The Biden administration unveiled sanctions Tuesday against seven senior Russian officials over the poisoning and detention of Alexei Navalny, the most prominent domestic critic of Russian President Vladimir Putin.

Senior administration officials told reporters on Tuesday that the US intelligence community had concluded with “high confidence” that officers of Russia’s Federal Security Service, known as the FSB, poisoned Navalny with the nerve agent Novichok. The use of Novichok agents is barred in warfare under the Chemical Weapons Convention of 1997, of which Russia is a signatory. Navalny is not the first Russian dissident to be poisoned with Novichok, a class of nerve agents first developed by the Soviet Union during the Cold War.

“Russian officials have targeted Mr. Navalny for his activism and efforts to reveal uncomfortable truths about Russian officials’ corruption,” an administration official said. “We’re exercising our authorities to send a clear signal that Russia’s use of chemical weapons and violation of its international human rights commitments have severe consequences.”

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The officials reiterated Biden’s demand that Navalny be released from prison, saying his arrest and detention occurred on “politically motivated grounds.” Navalny was accused of repeatedly violating the terms of his 2014 parole by not reporting to authorities in person, and this included while he was receiving treatment abroad after his poisoning.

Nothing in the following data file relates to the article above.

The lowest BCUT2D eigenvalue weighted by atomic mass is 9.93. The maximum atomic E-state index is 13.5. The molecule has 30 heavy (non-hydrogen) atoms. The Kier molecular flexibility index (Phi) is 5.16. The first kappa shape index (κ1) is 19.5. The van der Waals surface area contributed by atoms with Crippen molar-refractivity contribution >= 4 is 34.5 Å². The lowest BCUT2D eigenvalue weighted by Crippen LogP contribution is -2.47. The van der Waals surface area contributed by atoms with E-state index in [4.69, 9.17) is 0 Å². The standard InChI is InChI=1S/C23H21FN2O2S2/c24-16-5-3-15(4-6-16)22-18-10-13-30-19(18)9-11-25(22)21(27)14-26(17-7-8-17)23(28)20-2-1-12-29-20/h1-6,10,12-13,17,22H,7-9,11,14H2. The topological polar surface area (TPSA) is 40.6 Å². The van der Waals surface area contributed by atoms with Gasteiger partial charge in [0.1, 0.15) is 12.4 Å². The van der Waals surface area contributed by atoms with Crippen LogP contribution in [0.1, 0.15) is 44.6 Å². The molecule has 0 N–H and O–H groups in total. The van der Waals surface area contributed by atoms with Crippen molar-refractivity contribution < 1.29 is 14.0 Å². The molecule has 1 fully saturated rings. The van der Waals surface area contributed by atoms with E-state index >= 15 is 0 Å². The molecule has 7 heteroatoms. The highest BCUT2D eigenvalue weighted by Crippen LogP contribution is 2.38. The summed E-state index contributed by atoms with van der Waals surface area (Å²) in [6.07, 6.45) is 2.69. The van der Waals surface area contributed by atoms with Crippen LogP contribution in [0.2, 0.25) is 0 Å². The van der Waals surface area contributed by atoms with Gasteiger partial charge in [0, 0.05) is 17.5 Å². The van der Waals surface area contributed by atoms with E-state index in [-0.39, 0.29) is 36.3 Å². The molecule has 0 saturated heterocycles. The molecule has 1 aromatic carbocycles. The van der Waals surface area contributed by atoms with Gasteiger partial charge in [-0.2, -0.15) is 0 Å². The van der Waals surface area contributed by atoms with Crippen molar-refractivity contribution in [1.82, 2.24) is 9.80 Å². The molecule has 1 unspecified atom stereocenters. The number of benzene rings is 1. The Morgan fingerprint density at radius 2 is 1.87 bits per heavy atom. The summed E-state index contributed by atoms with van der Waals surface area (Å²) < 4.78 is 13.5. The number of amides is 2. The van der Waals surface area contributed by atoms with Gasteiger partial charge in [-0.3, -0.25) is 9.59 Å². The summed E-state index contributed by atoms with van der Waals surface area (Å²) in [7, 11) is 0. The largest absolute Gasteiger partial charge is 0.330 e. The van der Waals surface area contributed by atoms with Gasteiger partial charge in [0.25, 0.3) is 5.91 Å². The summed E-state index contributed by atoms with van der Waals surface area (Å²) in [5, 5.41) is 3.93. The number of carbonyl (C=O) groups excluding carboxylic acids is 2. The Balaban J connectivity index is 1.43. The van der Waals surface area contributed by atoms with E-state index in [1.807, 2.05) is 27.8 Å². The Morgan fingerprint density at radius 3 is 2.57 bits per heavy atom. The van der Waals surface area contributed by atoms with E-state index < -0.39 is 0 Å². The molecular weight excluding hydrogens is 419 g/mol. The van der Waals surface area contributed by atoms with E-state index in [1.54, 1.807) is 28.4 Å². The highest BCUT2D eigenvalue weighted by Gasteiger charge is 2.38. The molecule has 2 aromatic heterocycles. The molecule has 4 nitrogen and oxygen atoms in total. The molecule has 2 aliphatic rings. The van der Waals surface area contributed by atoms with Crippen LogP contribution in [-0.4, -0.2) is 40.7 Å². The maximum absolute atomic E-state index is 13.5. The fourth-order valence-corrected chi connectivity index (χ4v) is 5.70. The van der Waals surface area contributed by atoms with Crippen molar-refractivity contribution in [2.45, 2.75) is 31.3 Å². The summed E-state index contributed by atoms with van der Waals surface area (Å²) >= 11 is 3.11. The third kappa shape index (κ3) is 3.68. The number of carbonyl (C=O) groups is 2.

Europe’s top human-rights court concluded that his 2014 conviction was “unlawful and arbitrary” and “politically motivated.”

The administration also announced new export restrictions on 14 entities tied to production of chemical and biological weapons in Russia.

The sanctions, which were coordinated with similar actions from the European Union against Russian officials, mark the Biden administration’s first such action against Moscow. The move also represents a departure from President Donald Trump, whose administration barely acknowledged the poisoning of Navalny and did not impose any penalties over it.

“The US is neither seeking to reset our relations with Russia, nor are we seeking to escalate,” one official said. “We believe that the US and our partners must be clear and impose costs when Russian behavior crosses boundaries that are respected by responsible nations. And we believe that there should be guardrails on how these adversarial aspects of our relationship play out.”

Navalny was poisoned in August while in Siberia. He was eventually transferred to Germany for treatment and stayed there for several months. After returning to Moscow in January, Navalny was arrested over the accusations that he violated parole and was subsequently sentenced to 3 1/2 years imprisonment.

The anti-corruption campaigner’s detention led to mass protests in Russia, prompting a violent response from authorities and thousands of arrests.

This report was written by John Haltiwanger and originally published on Insider.

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